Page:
During this week’s lesson, the students were given this student handout to introduce them to the unit of work and the weekly plan, and also to encourage them to set three personal learning goals for this term. After that, I used this fantastic one-page script-excerpt to introduce the students to melodrama and brainstorm the features/elements of melodrama (I found this script-excerpt as a part of a year 7 Melodrama unit of work on this website). We read the script-excerpt once together, then I asked some students to dramatize it in front of the class. After the dramatization, we had a quick brainstorm on the whiteboard to highlight the features of melodrama as demonstrated by this script-excerpt and other melodramas that the students can identify from TV shows and movies.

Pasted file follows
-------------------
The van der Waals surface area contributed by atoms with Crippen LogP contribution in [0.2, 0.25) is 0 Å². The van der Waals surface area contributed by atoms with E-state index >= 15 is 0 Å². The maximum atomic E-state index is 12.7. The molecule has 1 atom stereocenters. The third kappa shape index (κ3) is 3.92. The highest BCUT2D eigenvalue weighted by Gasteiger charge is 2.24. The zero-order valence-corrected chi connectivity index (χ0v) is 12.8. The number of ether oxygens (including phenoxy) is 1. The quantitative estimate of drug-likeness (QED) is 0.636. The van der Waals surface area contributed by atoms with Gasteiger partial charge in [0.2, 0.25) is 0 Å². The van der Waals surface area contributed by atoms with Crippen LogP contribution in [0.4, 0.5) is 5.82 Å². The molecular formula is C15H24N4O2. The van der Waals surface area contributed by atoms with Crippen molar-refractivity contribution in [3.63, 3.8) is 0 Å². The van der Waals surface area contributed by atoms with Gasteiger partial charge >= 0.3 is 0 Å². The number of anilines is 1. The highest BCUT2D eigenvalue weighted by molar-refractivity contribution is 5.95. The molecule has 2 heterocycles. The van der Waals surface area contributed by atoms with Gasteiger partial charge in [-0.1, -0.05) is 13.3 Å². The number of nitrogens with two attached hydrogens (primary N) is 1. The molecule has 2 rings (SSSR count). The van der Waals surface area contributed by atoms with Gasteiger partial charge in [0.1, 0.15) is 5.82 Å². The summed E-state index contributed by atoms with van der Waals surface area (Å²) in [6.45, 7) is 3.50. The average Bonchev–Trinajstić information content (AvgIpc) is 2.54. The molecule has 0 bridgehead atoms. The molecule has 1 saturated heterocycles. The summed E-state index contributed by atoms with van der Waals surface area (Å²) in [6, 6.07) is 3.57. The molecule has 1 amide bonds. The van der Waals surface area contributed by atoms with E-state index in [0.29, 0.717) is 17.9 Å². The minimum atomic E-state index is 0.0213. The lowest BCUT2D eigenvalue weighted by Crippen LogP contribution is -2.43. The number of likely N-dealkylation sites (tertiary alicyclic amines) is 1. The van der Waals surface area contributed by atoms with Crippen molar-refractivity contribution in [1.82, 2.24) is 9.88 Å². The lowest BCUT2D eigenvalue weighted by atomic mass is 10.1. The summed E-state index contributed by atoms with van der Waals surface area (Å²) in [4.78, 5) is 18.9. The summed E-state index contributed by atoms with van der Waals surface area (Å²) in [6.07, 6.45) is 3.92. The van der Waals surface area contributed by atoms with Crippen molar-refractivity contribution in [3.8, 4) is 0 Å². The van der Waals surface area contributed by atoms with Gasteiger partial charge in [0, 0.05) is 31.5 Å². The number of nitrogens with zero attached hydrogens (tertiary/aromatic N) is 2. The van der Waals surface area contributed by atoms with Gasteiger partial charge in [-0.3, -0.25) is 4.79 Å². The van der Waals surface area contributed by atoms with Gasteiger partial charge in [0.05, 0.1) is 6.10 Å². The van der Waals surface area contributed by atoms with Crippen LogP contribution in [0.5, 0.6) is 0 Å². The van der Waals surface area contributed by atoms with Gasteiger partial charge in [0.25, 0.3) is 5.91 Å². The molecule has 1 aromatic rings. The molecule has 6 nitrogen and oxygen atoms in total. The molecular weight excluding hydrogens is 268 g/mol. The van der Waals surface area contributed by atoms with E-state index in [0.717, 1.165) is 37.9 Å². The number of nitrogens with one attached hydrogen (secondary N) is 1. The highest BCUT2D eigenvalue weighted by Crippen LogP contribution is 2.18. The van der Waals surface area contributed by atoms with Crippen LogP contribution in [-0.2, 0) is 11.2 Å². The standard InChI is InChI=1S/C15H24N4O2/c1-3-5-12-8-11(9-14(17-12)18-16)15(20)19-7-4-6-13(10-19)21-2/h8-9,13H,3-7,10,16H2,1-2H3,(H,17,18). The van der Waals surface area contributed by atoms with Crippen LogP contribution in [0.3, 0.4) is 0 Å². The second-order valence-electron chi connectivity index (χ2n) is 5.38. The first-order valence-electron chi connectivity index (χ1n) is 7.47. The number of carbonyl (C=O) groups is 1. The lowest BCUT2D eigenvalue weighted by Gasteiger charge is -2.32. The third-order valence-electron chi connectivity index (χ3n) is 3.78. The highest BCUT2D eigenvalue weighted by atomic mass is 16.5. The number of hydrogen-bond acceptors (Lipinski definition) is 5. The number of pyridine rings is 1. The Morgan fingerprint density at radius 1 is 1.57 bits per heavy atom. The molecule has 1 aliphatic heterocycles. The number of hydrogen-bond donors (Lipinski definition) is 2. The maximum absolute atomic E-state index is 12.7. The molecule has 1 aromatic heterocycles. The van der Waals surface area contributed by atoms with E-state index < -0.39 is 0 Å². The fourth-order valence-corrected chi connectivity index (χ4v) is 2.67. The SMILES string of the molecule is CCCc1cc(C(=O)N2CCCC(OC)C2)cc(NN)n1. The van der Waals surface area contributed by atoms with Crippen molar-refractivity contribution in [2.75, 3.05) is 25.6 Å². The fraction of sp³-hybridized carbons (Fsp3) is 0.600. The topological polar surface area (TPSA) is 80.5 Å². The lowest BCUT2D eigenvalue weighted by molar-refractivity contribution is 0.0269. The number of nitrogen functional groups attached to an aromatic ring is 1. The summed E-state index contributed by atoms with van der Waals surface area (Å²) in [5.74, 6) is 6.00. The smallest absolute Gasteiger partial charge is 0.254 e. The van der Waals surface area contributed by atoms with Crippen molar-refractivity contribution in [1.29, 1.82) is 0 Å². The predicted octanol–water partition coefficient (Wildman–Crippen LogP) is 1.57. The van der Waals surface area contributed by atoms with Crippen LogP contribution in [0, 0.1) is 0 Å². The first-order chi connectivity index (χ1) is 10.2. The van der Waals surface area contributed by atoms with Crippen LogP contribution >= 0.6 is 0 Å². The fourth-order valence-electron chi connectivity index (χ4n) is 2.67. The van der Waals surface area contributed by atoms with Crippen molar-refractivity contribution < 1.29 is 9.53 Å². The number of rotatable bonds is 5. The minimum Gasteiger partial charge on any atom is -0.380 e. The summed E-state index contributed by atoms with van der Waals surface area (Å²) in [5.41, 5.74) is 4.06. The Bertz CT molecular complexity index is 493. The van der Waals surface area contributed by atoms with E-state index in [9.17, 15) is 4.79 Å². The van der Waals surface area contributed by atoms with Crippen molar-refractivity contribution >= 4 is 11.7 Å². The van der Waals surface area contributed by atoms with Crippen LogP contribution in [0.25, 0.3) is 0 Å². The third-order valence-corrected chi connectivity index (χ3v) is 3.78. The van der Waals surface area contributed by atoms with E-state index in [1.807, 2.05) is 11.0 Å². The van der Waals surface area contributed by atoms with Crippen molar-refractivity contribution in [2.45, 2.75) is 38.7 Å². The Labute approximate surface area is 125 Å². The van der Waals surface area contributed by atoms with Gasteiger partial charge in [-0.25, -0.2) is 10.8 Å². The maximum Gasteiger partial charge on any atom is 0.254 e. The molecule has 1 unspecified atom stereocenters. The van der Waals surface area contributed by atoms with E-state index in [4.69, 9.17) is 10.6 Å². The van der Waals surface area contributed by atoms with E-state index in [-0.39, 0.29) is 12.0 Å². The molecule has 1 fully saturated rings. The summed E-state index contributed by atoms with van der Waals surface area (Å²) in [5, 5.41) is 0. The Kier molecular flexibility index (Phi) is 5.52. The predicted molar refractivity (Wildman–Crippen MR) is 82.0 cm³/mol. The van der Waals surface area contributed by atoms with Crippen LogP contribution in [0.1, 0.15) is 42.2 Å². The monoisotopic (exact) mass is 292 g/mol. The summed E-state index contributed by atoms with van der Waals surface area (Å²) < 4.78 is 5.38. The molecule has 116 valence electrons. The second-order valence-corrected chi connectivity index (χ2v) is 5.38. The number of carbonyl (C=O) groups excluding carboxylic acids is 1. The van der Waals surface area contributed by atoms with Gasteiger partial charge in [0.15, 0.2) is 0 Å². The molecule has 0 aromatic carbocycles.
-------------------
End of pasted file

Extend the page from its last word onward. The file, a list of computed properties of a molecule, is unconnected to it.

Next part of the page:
Image credit: CC-BY-SA-3.0 (http://creativecommons.org/licenses/by-sa/3.0/)%5D, via Wikimedia Commons

World Theatre Day!

March 27th is World Theatre Day (WTD). This year, I received a message from a teacher from the United States on Twitter, Nick Cusumano. He approached a number of drama teachers in the Twitterverse, and suggested we do a collaborative video showing our students reading ‘All The World’s A Stage’ monologue from Shakespeare’s ‘As You Like It’.

We all got super-pumped and excited and got right on it. I asked five of my drama club students to read different parts of the monologue: Attila, Hana, Hameed, Amine and Furkan! I am very proud of them and their performances in the video! Enjoy 🙂

A lesson on status relationships in Commedia Dell’Arte!

Over the past two weeks, the year 8 and 9 groups were expected to demonstrate their “knowledge & understanding” (Criterion A of the MYP arts assessment criteria) of Commedia Dell’Arte. They did so through a research & oral presentation task.